Here is what has been reported.
According to Florida Today, a woman tweeted at 5:22 p.m. Monday about the fog over Brevard County in Florida. Some time between 5:22 p.m. and 5:38 p.m., her 2-year-old son fell into a swimming pool and was found floating in it.
911 records reportedly show that his mother called the paramedics at 5:38 p.m. Monday. At 6:12 p.m., she reportedly sent an update to her Twitter page, Military_Mom. It read: "Please pray like never before, my 2 yr old fell in the pool." (The tweet has since been removed.)
Her name is Shellie Ross. She is a regular tweeter and has a blog called Blog4Mom. Not long after she tweeted for her 5,300 followers' prayers, her 2-year-old son, Bryson, was pronounced dead.
At 11:08 p.m. Monday, she reportedly tweeted: "Remember my million dollar baby," along with a picture of her dead son.
The Huffington Post reported that her tweets caused some people to offer little sympathy.
@jalynsandoval (whose Twitter page has since been removed) reportedly tweeted: "military_mom 's fault for not keeping an eye on her son while he was next to the pool. she was to (sic) busy with twitter i guess. RIP kid."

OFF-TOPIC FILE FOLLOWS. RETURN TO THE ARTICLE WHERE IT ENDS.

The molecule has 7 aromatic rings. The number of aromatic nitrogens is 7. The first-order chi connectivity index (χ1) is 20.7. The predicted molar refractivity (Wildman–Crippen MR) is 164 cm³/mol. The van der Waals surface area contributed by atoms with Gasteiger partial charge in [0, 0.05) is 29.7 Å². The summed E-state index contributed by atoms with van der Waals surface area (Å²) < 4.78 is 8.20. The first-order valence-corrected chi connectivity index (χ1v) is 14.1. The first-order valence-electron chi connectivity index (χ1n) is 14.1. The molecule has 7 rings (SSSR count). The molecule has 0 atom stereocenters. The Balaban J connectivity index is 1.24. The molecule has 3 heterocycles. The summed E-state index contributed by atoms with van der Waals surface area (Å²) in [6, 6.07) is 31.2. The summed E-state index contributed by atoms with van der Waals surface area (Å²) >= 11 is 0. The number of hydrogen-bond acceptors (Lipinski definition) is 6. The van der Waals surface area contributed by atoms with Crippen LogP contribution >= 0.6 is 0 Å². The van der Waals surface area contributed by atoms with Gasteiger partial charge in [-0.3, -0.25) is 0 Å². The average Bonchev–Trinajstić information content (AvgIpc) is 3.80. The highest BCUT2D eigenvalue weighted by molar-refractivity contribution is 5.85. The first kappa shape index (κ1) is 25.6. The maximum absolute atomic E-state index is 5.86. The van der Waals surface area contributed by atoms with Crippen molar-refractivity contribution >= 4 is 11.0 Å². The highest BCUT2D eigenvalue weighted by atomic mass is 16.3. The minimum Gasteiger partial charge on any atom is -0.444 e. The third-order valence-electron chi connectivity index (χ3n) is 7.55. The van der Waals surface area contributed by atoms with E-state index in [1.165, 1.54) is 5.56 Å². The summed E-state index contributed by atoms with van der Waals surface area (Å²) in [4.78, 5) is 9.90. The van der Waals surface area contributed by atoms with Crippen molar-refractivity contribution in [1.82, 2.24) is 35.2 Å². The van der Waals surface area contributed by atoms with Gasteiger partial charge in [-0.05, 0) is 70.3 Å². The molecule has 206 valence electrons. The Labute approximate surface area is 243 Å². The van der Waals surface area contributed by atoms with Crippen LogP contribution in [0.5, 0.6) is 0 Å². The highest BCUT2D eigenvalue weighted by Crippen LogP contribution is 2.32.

Shellie Ross, military_mom, reportedly replied to this tweet: "@jalynsandoval you are an ass, I was outside w/him and it took 2 sec for him to slip away, I hope U never feel this pain u ass."
Florida Today reported that Ross' friends describe her as "a fantastic mother who is devoted to her children." Moreover, Brevard County authorities reportedly describe it as an accidental drowning.
A child is dead. A mother sent Twitter updates. And some who don't know her criticized her actions.
This is what has been reported. Can anyone make sense of it? Should anyone make sense of it? Or does the very use of Twitter, given its public nature, make everyone fair game for even passing critics?
The minute you tweet, you sacrifice your privacy for the sake of some greater sense of connection, some greater sense of urgency. A tweet is a report, one that will subsequently be re-reported and re-interpreted.
They may call it social media. But the society it brings together isn't always one of your choosing.